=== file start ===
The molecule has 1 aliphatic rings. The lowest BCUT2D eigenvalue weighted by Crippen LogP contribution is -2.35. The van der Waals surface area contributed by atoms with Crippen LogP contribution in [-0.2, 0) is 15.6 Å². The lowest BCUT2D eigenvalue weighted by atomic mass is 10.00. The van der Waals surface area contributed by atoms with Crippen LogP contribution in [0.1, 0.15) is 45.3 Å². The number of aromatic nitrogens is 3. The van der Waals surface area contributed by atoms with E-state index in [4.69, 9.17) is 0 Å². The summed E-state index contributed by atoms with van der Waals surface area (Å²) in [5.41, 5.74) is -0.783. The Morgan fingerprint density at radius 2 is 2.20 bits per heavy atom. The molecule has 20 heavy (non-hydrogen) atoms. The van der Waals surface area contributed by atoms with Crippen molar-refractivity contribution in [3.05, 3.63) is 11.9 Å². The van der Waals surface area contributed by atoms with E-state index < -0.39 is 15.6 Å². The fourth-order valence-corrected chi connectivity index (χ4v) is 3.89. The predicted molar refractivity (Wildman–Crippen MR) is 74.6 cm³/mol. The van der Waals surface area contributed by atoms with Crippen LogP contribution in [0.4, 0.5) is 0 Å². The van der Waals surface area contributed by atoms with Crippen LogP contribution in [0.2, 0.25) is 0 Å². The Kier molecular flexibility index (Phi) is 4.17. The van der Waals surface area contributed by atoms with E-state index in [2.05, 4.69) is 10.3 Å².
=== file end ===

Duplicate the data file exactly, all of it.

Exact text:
The molecule has 1 aliphatic rings. The lowest BCUT2D eigenvalue weighted by Crippen LogP contribution is -2.35. The van der Waals surface area contributed by atoms with Crippen LogP contribution in [-0.2, 0) is 15.6 Å². The lowest BCUT2D eigenvalue weighted by atomic mass is 10.00. The van der Waals surface area contributed by atoms with Crippen LogP contribution in [0.1, 0.15) is 45.3 Å². The number of aromatic nitrogens is 3. The van der Waals surface area contributed by atoms with E-state index in [4.69, 9.17) is 0 Å². The summed E-state index contributed by atoms with van der Waals surface area (Å²) in [5.41, 5.74) is -0.783. The Morgan fingerprint density at radius 2 is 2.20 bits per heavy atom. The molecule has 20 heavy (non-hydrogen) atoms. The van der Waals surface area contributed by atoms with Crippen molar-refractivity contribution in [3.05, 3.63) is 11.9 Å². The van der Waals surface area contributed by atoms with E-state index < -0.39 is 15.6 Å². The fourth-order valence-corrected chi connectivity index (χ4v) is 3.89. The predicted molar refractivity (Wildman–Crippen MR) is 74.6 cm³/mol. The van der Waals surface area contributed by atoms with Crippen LogP contribution in [0.4, 0.5) is 0 Å². The van der Waals surface area contributed by atoms with Crippen LogP contribution in [0.2, 0.25) is 0 Å². The Kier molecular flexibility index (Phi) is 4.17. The van der Waals surface area contributed by atoms with E-state index in [2.05, 4.69) is 10.3 Å².